The revolving door of opportunity turns for thee
Let’s try action. Let’s try action. Let’s try action. This is the Deathloop I’m in at the moment, but I’m slowly beginning to think it’s worth breaking the cycle and taking the stealthy approach as often as I can. I’m confused, you see. In many of the game’s pre-release teasers, we saw Colt bursting into action. Stealth? No no, this is more of an FPS. The music flares, enemies die, it is carnage.
But when I actually give action a go in the game, I’m mostly left dead in seconds. Either that, or I meekly duck behind some cover and regret not trying the stealthy approach. And the problem is that sometimes I have no option but to go all guns blazing, and I think, “Colt isn’t built for this. He’s only a squishy lad.” I just think he’s a stealth character being forced to break cover when he’s clearly uncomfortable doing so.
Now, Dishonored and Dishonored 2 hold a special place in my heart. The latter I’d consider an all-time classic, actually, and I’m thinking about moving it from my dingy aorta into my lighter, brighter right atrium. And I will hire little red guards and carefully place them in spots for aerial backstabs, so any assassin entering my heart to try and wrest Dishonored 2 from its hallowed plinth will have a great time.
It’s the stealth focus that really gets me going in Dishonored. Each scenario is built with sneaky-stabby-stabby in mind, and your assassin’s toolkit complements this perfectly. The guard placement and clever layout of the levels work in unison to operate many revolving doors of opportunity. Spy an opening? Then slip in with a blink, fire a sleeping dart, and slit a throat. You aren’t a hulking great piece of work, but that’s okay, because everything’s doable if you wait patiently for the gap to swing around again.
But in Deathloop, you’re forced into action sequences whether you like it or not. Guards don’t operate metaphorical revolving doors. It’s more like they’re flanking your classic ‘pull this open manually’ type of door. If you want to beat some sections, you can’t exploit a moment of opportunity or blag entry with a fake ID. Oh no, you’ve got to force your way in. Thing is, Colt doesn’t strike me as someone who was designed for this kind of argy bargy. If anything, I get the sense he’s deeply uncomfortable in these aggro moments.
What I’m trying to say is: Colt is weak as heck, folks. Although he’s capable of handling himself in a fight, with all his special powers and weapons, he’s still barely got any health, especially at the start of the game when you don’t have a load of special powers and weapons. If he stepped on a plug, he’d die instantly. If he stepped on a rake and it flipped upwards and smacked him in the face, he’d disintegrate. And the islander goons have machetes and guns, so you can imagine how Cole stacks up against them. While Deathloop wants you to blend stealth with action, for me, it feels like Colt’s missed the memo. He’s a stealth hero in a game that demands action.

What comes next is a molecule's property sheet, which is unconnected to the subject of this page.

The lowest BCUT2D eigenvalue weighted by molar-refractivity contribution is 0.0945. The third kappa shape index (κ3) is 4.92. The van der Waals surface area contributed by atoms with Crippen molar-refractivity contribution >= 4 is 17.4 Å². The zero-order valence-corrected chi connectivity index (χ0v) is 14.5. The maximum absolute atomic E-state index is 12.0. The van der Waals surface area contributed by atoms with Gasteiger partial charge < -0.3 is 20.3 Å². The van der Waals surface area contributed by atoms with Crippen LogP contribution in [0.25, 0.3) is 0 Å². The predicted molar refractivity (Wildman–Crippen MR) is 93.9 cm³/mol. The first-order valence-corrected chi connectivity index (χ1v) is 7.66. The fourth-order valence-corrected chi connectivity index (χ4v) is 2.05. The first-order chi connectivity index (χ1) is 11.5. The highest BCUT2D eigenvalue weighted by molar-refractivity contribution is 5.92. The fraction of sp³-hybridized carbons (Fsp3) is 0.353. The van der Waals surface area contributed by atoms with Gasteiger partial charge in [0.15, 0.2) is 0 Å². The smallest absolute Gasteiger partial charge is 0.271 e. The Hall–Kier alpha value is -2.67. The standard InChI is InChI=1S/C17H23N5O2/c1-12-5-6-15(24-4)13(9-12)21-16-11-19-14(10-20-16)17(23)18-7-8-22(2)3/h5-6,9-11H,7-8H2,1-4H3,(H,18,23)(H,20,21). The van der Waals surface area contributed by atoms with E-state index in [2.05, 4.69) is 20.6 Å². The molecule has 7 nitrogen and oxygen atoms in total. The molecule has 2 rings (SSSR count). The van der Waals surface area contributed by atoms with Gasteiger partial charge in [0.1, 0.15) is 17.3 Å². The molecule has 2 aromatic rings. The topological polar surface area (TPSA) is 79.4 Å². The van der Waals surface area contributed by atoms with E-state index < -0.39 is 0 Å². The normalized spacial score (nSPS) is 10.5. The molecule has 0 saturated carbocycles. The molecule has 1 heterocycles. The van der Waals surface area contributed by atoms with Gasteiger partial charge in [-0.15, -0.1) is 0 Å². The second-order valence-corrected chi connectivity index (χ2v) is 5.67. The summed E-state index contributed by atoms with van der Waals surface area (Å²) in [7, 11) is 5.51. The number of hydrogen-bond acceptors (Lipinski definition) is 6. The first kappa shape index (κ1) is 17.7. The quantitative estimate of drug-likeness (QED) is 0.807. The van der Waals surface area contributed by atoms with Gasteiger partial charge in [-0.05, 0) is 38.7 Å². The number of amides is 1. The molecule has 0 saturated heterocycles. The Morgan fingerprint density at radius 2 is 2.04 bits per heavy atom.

Of course, Deathloop is still an Arkane game and this means you have options. There are trinkets that’ll give Colt more health, or help him regenerate health faster. Hey, some magical powers also make you harder to take down. Alternate paths might help you get the drop on your enemies a bit better. If you die, you’re given a couple of extra chances because this is the loop life, baby. I reckon the loop life is good, by the way. I mean, Deathloop really does it for me in many, many ways. The guns feel solid and make nice sounds. Julianna and Colt are both excellent characters with believable, funny craic. I like that knowledge really does mean power. Did I mention that it’s an absolutely gorgeous world?
But despite all of these things, Colt still feels a bit too vulnerable when shit hits the fan. No matter how many times I’ve looped and rehearsed and prepared, I miss having the stealth options I did in Dishonored (and my blessed quicksave). Maybe it’s because the rhythms of Deathloop haven’t quite clicked with me yet, but I just don’t feel as cool as I did in Dishonored. Colt is a very cool dude, capable of some very cool things, but in a firefight I feel stripped of my apex predator status and reduced to a silly wizard man who’s just as mortal (or immortal, technically) as anyone else. Unless you’re a parkour pro, or the bloke behind the controller in those teaser videos, I often feel like you’d be better off sitting behind a box and felling your enemies one by one like a whack-a-mole champ, than trying out some bat-shit mixture of slides and quickscopes. But [extremely Mark from Peep Show voice] that isn’t very Deathloopy is it?!
Don’t get me wrong, it’s great if you’ve managed to reach that flow state you see in those Deathloop trailers, or string together a gnarly wombo-combo out of nowhere. But I lack confidence in Colt. The revolving door of opportunity spins too slowly in a loop. Even with magic juice running through my veins and my trinket armour equipped, I remain fearful of combat. It’s reached a point where I approach action sequences with reluctance, as all it takes is one minor slip-up to perish, and perish, and perish again.